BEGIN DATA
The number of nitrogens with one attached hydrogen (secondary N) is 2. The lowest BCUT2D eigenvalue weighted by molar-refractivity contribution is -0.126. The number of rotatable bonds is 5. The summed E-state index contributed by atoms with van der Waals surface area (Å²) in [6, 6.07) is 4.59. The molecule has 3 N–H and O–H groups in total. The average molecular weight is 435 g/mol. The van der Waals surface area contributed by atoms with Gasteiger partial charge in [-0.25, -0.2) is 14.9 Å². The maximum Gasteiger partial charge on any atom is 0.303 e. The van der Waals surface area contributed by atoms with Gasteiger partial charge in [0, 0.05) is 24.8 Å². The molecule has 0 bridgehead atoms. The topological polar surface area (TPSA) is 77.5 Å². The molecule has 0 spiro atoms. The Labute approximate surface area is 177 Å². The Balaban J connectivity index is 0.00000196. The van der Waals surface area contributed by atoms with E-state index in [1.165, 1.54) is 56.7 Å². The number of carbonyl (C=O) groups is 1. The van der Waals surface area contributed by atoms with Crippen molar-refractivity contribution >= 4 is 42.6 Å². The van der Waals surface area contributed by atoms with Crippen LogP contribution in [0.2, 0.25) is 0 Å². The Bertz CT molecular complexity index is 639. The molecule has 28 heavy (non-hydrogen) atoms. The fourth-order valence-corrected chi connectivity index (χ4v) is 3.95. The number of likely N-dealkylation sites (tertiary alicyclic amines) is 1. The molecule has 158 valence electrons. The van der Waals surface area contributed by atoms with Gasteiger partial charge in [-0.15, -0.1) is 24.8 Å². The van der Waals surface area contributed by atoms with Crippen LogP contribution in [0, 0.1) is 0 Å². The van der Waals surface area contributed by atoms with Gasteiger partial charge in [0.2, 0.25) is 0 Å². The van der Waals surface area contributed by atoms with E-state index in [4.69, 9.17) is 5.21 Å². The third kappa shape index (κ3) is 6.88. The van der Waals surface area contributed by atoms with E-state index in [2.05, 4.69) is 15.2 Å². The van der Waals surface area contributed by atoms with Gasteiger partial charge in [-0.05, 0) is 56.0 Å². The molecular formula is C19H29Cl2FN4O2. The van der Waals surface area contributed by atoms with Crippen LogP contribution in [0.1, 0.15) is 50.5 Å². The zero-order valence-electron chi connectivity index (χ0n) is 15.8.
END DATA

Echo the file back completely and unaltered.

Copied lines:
The number of nitrogens with one attached hydrogen (secondary N) is 2. The lowest BCUT2D eigenvalue weighted by molar-refractivity contribution is -0.126. The number of rotatable bonds is 5. The summed E-state index contributed by atoms with van der Waals surface area (Å²) in [6, 6.07) is 4.59. The molecule has 3 N–H and O–H groups in total. The average molecular weight is 435 g/mol. The van der Waals surface area contributed by atoms with Gasteiger partial charge in [-0.25, -0.2) is 14.9 Å². The maximum Gasteiger partial charge on any atom is 0.303 e. The van der Waals surface area contributed by atoms with Gasteiger partial charge in [0, 0.05) is 24.8 Å². The molecule has 0 bridgehead atoms. The topological polar surface area (TPSA) is 77.5 Å². The molecule has 0 spiro atoms. The Labute approximate surface area is 177 Å². The Balaban J connectivity index is 0.00000196. The van der Waals surface area contributed by atoms with E-state index in [1.165, 1.54) is 56.7 Å². The number of carbonyl (C=O) groups is 1. The van der Waals surface area contributed by atoms with Crippen molar-refractivity contribution >= 4 is 42.6 Å². The van der Waals surface area contributed by atoms with Crippen LogP contribution in [0.2, 0.25) is 0 Å². The Bertz CT molecular complexity index is 639. The molecule has 28 heavy (non-hydrogen) atoms. The fourth-order valence-corrected chi connectivity index (χ4v) is 3.95. The number of likely N-dealkylation sites (tertiary alicyclic amines) is 1. The molecule has 158 valence electrons. The van der Waals surface area contributed by atoms with Gasteiger partial charge in [-0.15, -0.1) is 24.8 Å². The van der Waals surface area contributed by atoms with Crippen LogP contribution in [0, 0.1) is 0 Å². The van der Waals surface area contributed by atoms with Gasteiger partial charge in [0.2, 0.25) is 0 Å². The van der Waals surface area contributed by atoms with E-state index in [4.69, 9.17) is 5.21 Å². The third kappa shape index (κ3) is 6.88. The van der Waals surface area contributed by atoms with E-state index in [2.05, 4.69) is 15.2 Å². The van der Waals surface area contributed by atoms with Gasteiger partial charge in [-0.05, 0) is 56.0 Å². The molecular formula is C19H29Cl2FN4O2. The van der Waals surface area contributed by atoms with Crippen LogP contribution in [0.1, 0.15) is 50.5 Å². The zero-order valence-electron chi connectivity index (χ0n) is 15.8.